[mythtv-users] Okay, slow down, HDTV idiot here...

Cory Papenfuss papenfuss at juneau.me.vt.edu
Sat Jul 17 11:10:30 EDT 2004

>>     Correct me if I'm wrong, but my understanding is that the broadcast 
>> flag is a "voluntary" (until it's mandated) thing.  The broadcast streams 
>> may have the broadcast flag set, but won't be encrypted.  In fact, the 
>> demod cards now (e.g. pcHDTV) must *still work*, so the stream can't be 
>> encrypted.
> The broadcast flag is just that -- a flag in the ATSC headers that indicates 
> that this material was broadcast.  Older hardware is free to ignore the flag. 
> Newer hardware must take special care to make sure it doesn't leak to the 
> internet.  It's cable TV that will have encrypted MPEG-TS.

 	... and QAM signaling.  Is it too much to hope that not all cable 
channels will be encrypted?  If a local channel is sent over the cable, would 
most cable companies encrypt it as well as throw in the broadcast flag?

>>     So if one were to build a receiver under the new rules and have a 
>> firewire output port spewing demodulated MPEG-TS, it must also encrypt the 
>> stream? 
> That's correct.  Or downsample to no better than 480p.

 	OK... that's the way I read it, too.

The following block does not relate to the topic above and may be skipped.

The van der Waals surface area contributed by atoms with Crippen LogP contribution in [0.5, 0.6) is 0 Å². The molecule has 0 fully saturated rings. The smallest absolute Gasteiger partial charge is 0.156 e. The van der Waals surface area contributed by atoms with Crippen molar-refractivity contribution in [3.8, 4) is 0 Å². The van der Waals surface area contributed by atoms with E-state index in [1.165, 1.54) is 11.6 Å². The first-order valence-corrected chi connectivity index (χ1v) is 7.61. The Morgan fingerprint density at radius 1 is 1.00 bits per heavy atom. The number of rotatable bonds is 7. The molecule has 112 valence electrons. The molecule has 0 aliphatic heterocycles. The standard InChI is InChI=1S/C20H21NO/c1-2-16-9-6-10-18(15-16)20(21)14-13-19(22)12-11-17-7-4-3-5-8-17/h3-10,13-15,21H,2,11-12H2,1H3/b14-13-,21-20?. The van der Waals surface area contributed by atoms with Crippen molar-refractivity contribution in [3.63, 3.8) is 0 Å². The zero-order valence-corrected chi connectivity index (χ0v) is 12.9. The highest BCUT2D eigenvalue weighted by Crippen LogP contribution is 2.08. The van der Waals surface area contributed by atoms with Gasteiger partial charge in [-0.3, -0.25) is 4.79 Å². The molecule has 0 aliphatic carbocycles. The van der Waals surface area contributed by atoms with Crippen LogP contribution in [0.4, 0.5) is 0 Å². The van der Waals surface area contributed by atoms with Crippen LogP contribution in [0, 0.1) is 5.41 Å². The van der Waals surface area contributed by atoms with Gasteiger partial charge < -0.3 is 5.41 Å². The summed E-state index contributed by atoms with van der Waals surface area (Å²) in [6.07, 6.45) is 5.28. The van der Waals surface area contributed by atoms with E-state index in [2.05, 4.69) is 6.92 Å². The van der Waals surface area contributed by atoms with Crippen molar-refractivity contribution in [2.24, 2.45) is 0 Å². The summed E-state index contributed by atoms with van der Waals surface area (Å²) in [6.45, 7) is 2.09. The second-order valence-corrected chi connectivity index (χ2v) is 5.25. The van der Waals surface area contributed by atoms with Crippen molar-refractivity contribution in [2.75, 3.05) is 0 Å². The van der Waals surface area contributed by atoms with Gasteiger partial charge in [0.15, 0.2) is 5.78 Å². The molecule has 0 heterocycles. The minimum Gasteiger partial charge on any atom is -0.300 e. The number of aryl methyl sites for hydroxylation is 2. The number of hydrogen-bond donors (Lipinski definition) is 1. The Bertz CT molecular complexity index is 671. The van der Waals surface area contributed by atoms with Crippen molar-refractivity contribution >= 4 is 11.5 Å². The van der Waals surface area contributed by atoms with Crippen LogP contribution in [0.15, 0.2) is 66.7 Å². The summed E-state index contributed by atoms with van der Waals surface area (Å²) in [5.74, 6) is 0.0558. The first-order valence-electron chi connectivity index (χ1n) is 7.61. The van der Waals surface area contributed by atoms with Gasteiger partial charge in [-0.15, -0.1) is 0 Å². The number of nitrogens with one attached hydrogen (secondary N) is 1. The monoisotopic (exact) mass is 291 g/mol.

>>     If that's the case, then I'm sure it won't take too long to have 
>> "Billy-Bob's HDTV tuner with firewire output" product hacked to receive 
>> all again.
> Another requirement is that the implementation be "robust" against physical 
> and software hacking -- e.g. (my interpretation) no socketed or flashable 
> firmware, no accessible bus ports, etc.  Each design must be approved by FCC 
> and MPAA.  This also seems to indicate that no PC-based hardware could be 
> good enough unless it does all processing inside a single chip.  And of 
> course any attempts to distribute software that bypasses the encryption (no 
> matter how lame)--or even just strip off the broadcast flag--is prosecutable 
> under DMCA.

 	Robust is such a vague term... :)  I do believe that it will be the 
DeCSS thing all over again.  It did what was intended for awhile, but due to an 
oops and an original oversight, it was compromised.  The only difference here 
is that there's the potential for more than one "standard" of protection.  Of 
course, consumer's won't like their Sony brand HD-DVD recorder not playing 
their Toshiba recorded HD-DVD disks.

> I should point out that this is my interpretation of this fine state of 
> affairs, and I'm certainly not a lawyer.
 	Me neither, and I can't stay awake while trying to read the whole 
ruling.  I think I'll just build a software radio PCI card instead... :)


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